English Renaissance Lit: The 5 Week Edition

This summer was a busy one. There were 2 main highlights: a trip/conference to London ( for details, see last month’s entries), and teaching a major-level English class. This class was a first for me on several levels. Never before have I taught an upper level class, a hybrid class, or an evening class. The kicker was that this class only ran for 5 weeks with 3 meetings per week, each 3 hours long. I have to say, it went so much better than I could have expected. Here’s how:

Much of the credit goes to the students. This was a small group of about 10 students, many of whom knew each other from other classes. This made discussion much easier, and given that they were mostly English majors, everyone was confident enough in their ideas to speak up.

As a class that had a condensed schedule, the thing that I spent the most time on was figuring out to cover the English Renaissance minus Shakespeare in 5 weeks. In the end I am pleased with the decision I made to use daily genres. Each period had one or two representative works in a given genre, unless it was some type of lyric poem (in that case, I used a few representative authors). I think that in addition to building in a focus each class period, this allowed for some surprises. I doubt students were surprised to see sonnets and drama (one day on comedy, and one on revenge tragedy) on the reading calendar, but I don’t think many of them had looked at Renaissance letters or thought about Renaissance prose fiction before. The day we spent on correspondence was a favorite, especially thanks to a letter from Henry VII to Anne Boleyn in which he expresses his wish “my self (specially an Evening) in my Sweethearts Armes whose pritty Duckys I trust shortly to kysse“. The ensuing discussion about “he’s the king; he’s supposed to sound formal” vs “he’s a man; this is about right” was both in-depth consideration of gender as well as entertaining.

This was a class that covered a lot of poetry, and I think what made it more interesting for students was to give them some new techniques to consider. Early on we spent some time with meter and formal components of poetry, and I think that also is an area that doesn’t get taught as much as it should. I think this made it easier to distinguish between some of the different types and schools of lyric poetry that we looked at.

Students also seemed to like looking at some of the technical elements of epic poetry as well. I was surprised at how much the class seemed to enjoy Spenser’s Faerie Queene, and I think part of it was that we’d done enough technical work that they were able to appreciate and understand some of the intricacies of structure. Admittedly, the fantasy element probably helped too, as over half the class were self-proclaimed geeks who got into a discussion the first day of class concerning the benefits of DC versus Marvel.

I was also a little nervous about the 3 hour class meetings and the online component but those went well too. Part of using daily genres meant that we could and did spend at least a half hour looking at definitive features, and identifying them in the texts, which lead into the more expected discussions of theme, style, etc. Add in historical context, and there were quite a few days where we either went slightly over time, or had to cut off to end on time. Again, much credit to the students, but I think I will definitely be using these design techniques again.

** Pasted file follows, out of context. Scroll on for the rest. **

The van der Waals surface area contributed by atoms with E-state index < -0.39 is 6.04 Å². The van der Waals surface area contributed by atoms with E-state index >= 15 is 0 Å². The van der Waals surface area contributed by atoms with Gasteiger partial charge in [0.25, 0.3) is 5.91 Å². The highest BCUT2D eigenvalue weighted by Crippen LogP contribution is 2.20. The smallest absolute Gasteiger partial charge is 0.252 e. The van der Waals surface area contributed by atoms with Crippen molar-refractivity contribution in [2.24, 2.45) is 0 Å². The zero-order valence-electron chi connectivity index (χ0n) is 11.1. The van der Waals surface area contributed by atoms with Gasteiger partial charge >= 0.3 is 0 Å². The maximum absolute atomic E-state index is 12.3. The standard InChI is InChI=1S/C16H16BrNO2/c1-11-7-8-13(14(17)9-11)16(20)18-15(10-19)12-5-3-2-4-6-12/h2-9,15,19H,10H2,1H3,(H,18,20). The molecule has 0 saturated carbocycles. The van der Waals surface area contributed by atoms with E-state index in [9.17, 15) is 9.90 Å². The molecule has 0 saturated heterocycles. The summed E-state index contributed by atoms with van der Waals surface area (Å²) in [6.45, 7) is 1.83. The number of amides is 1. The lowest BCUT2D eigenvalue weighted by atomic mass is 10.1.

I scheduled the online time as one of our three weekly meetings each week. This put the class at 4 online days (5 weeks minus 1 Monday off for Memorial Day). I don’t think this would work as well for a longer or lower level class, but I decided to have each online session include a discussion prompt (you had to present your own ideas and respond to at least one of your classmates) and a brief response essay on a more open assigned prompt. I intentionally tried to make these days things students would have some interest or familiarity with already to make up for the lack of background lecture- info like women’s writings and long prose fiction. Students were largely positive about this set-up on a final class evaluation I asked them to fill out concerning the class. I find creating my own surveys helps me find out more about student responses to the class than the institutional ones which look largely at teaching instead of class structure or content. The one change to the class based on these surveys I think I would make is that for prose fiction, instead of excerpts from 2 texts (Sydney’s Old Arcadia and More’s Utopia) I’d focus on one, probably Arcadia since it’s the lesser known and more focused on fiction, as opposed to the satire driven Utopia based on politics and cultural observation. Alternatively, I might keep both but use a different way of connecting the two, maybe focusing on the fantasy elements.

I think the biggest compliment I got about the class was at one of the last sessions when one student commented, “This old stuff is actually pretty interesting. I might have to look at more of it.”